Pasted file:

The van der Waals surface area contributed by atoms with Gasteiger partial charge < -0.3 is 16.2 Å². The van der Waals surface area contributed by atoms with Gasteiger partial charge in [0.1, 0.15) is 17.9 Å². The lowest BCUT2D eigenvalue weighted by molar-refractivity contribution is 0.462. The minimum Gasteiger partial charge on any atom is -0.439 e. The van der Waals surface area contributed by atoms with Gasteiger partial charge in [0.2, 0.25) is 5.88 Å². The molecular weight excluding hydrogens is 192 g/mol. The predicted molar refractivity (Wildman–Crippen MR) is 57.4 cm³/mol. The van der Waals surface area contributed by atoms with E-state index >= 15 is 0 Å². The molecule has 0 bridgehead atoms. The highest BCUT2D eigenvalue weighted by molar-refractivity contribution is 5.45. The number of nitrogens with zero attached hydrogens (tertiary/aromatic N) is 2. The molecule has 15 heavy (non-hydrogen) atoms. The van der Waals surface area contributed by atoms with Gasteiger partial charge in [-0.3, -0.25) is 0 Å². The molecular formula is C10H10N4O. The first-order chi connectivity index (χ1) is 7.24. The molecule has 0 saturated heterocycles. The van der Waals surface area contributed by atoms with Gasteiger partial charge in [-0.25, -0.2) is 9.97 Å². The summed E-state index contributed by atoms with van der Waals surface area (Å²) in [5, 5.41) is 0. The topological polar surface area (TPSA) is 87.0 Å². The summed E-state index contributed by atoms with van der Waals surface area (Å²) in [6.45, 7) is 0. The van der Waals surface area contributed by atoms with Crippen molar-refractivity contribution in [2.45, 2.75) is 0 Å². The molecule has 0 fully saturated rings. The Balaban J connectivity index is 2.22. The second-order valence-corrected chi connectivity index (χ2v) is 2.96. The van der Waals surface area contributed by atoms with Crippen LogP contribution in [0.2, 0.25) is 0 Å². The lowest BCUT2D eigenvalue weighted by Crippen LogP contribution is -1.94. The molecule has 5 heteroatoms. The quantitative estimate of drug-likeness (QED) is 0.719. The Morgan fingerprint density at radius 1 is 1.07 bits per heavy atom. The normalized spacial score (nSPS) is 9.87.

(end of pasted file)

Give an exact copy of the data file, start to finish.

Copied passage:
The van der Waals surface area contributed by atoms with Gasteiger partial charge < -0.3 is 16.2 Å². The van der Waals surface area contributed by atoms with Gasteiger partial charge in [0.1, 0.15) is 17.9 Å². The lowest BCUT2D eigenvalue weighted by molar-refractivity contribution is 0.462. The minimum Gasteiger partial charge on any atom is -0.439 e. The van der Waals surface area contributed by atoms with Gasteiger partial charge in [0.2, 0.25) is 5.88 Å². The molecular weight excluding hydrogens is 192 g/mol. The predicted molar refractivity (Wildman–Crippen MR) is 57.4 cm³/mol. The van der Waals surface area contributed by atoms with E-state index >= 15 is 0 Å². The molecule has 0 bridgehead atoms. The highest BCUT2D eigenvalue weighted by molar-refractivity contribution is 5.45. The number of nitrogens with zero attached hydrogens (tertiary/aromatic N) is 2. The molecule has 15 heavy (non-hydrogen) atoms. The van der Waals surface area contributed by atoms with Gasteiger partial charge in [-0.3, -0.25) is 0 Å². The molecular formula is C10H10N4O. The first-order chi connectivity index (χ1) is 7.24. The molecule has 0 saturated heterocycles. The van der Waals surface area contributed by atoms with Gasteiger partial charge in [-0.25, -0.2) is 9.97 Å². The summed E-state index contributed by atoms with van der Waals surface area (Å²) in [5, 5.41) is 0. The topological polar surface area (TPSA) is 87.0 Å². The summed E-state index contributed by atoms with van der Waals surface area (Å²) in [6.45, 7) is 0. The van der Waals surface area contributed by atoms with Crippen molar-refractivity contribution in [2.45, 2.75) is 0 Å². The molecule has 0 fully saturated rings. The Balaban J connectivity index is 2.22. The second-order valence-corrected chi connectivity index (χ2v) is 2.96. The van der Waals surface area contributed by atoms with Crippen LogP contribution in [0.2, 0.25) is 0 Å². The lowest BCUT2D eigenvalue weighted by Crippen LogP contribution is -1.94. The molecule has 5 heteroatoms. The quantitative estimate of drug-likeness (QED) is 0.719. The Morgan fingerprint density at radius 1 is 1.07 bits per heavy atom. The normalized spacial score (nSPS) is 9.87.